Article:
Nineteenth Sunday in Ordinary Time – Fr. Pete Iorio
August 8, 2020 – 5:00 PM

Audio Recording

It is very clear in the first reading that God surprises us with his way of entering our lives. The history of the Jews indicated that God manifested himself in violent movements of nature. God communicated with Job from a strong wind, spoke to Moses from a burning bush, and gave Moses the commandments at the time of an earthquake. But when he wanted to manifest himself to the prophet Elijah, he made his presence felt in the murmur of a gentle breeze. We have to be ready to listen to the message of God that comes to us in unexpected ways. God has mysterious ways to manifest his word and his will.
I think it is an invitation to also consider the prayer that is called contemplation. We are used to praying the rosary, the chaplet of Divine Mercy, praising God with beautiful songs, etc. They are forms of prayer that are good. In the Catholic Church, there is a type of prayer that mimics what Elijah found, the soft voice of God in silence. The adoration of the Blessed Sacrament can include this type of prayer. It requires the practice of letting go of the thoughts that flood our minds. It takes discipline and perseverance. Attention to a single word like Abba or Jesus in repetition can open our soul to the voice of God. In practicing contemplation myself, I have found my entire life more serene and I am able to trust God at a deeper level.

Human beings are often drawn to the spectacular, but Scripture teaches us that God is present in the ordinary and we are unaware of his presence.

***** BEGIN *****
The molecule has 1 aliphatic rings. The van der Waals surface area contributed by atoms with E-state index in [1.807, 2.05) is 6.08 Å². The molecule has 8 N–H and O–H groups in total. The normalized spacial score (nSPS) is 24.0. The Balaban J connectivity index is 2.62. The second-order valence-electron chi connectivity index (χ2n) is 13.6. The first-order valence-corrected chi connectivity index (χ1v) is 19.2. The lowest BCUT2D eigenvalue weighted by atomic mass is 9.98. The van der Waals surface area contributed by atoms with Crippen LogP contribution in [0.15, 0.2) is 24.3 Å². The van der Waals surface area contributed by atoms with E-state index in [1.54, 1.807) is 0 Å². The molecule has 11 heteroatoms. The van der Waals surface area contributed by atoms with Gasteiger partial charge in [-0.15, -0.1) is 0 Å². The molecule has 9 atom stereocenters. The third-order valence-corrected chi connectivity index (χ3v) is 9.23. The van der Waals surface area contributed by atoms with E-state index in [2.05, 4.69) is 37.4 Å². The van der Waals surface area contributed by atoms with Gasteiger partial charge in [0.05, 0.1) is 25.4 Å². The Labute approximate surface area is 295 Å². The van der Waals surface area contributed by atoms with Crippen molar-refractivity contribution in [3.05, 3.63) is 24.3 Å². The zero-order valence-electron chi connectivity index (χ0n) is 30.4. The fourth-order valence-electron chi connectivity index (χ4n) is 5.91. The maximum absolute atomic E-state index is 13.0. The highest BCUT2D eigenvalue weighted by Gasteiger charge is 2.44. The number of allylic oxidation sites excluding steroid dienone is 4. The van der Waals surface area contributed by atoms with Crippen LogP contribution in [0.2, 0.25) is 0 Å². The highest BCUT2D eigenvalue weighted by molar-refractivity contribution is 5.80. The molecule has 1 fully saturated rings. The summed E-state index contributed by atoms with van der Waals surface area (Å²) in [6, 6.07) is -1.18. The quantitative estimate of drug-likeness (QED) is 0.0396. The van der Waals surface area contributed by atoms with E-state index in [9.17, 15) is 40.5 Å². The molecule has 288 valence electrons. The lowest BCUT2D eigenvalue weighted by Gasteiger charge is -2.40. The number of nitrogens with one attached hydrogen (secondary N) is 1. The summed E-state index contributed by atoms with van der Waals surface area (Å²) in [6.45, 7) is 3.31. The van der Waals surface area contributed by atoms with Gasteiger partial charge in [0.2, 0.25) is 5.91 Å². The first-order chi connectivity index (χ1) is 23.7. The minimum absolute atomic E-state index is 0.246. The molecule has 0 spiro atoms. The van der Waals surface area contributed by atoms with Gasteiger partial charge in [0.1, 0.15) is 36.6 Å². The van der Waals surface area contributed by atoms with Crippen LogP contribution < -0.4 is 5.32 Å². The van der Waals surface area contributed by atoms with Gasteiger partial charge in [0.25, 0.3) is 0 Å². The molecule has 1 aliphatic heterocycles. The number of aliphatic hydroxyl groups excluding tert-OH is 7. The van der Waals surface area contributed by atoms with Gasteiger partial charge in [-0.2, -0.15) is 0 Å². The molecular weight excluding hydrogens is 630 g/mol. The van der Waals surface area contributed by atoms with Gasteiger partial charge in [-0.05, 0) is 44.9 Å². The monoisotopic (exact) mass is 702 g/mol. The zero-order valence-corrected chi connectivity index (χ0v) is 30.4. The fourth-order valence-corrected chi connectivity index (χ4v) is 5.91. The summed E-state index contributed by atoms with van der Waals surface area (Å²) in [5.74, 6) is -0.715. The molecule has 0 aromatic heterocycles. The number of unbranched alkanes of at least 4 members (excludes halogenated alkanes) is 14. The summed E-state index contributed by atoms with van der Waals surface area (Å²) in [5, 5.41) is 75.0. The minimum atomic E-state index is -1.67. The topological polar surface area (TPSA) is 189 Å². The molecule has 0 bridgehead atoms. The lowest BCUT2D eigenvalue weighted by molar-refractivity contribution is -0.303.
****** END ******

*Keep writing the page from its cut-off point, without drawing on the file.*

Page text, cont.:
The Gospel also has surprises. Perhaps it occurred to us to wonder why Jesus decided to approach the disciples’ boat walking on water when the waves and the wind were so strong. The Gospel indicates that Jesus was walking calmly on a very turbulent sea. The disciples were afraid, not only of the water, but also of what they thought was a ghost. It was only upon hearing the words “Do not fear.” that they realized his identity.

The dynamics of the encounter of Saint Peter and Jesus teach us something important. If we trust Jesus when he gives us an invitation, like Come, even though it seems impossible, we should follow Peter’s example. Peter does walk on water. But, when he took his eyes off Jesus and let the storms around him scare him, he began to sink. Returning to trust in Jesus, he cries out, “Lord, save me.”

When everyone is safely in the boat and the winds die down, they all make a statement of faith: Truly, you are the Son of God.

Today, Denise Murray is going to make a statement of faith. She was sick when the RCIA class came into the church on Corpus Christi Sunday. She has already been baptized so she will make a profession of faith and receive Confirmation and first communion.

I would like to make a distinction about the word faith. We are using it in two contexts. Denise will make a profession of faith meaning she will state her beliefs in the teaching of the Catholic Church. When Jesus calls out Peter for his little faith, he indicates that Peter lacks trust and confidence in the power of Jesus. Most importantly it is this type of faith that requires growth through difficult experiences. These are called liminal or threshold experiences that push us beyond our own capacities of being in control, to letting Christ be in control.

So many times in life, we find ourselves in so-called troubled waters. Yes, we recognize Jesus and we have faith, but fear grabs us, and we are in danger of sinking. Troubled waters can appear as a health crisis, the death of a loved one, problems with children, the loss of a job, street violence, a pandemic that stops everything, or a thousand other things. We need the trust and confidence in Jesus that he invited Peter to have. In these moments when we are overwhelmed, we cry out, “Save me, Lord!” and we can be sure that Christ will answer us, “Take courage, it is I; do not be afraid.”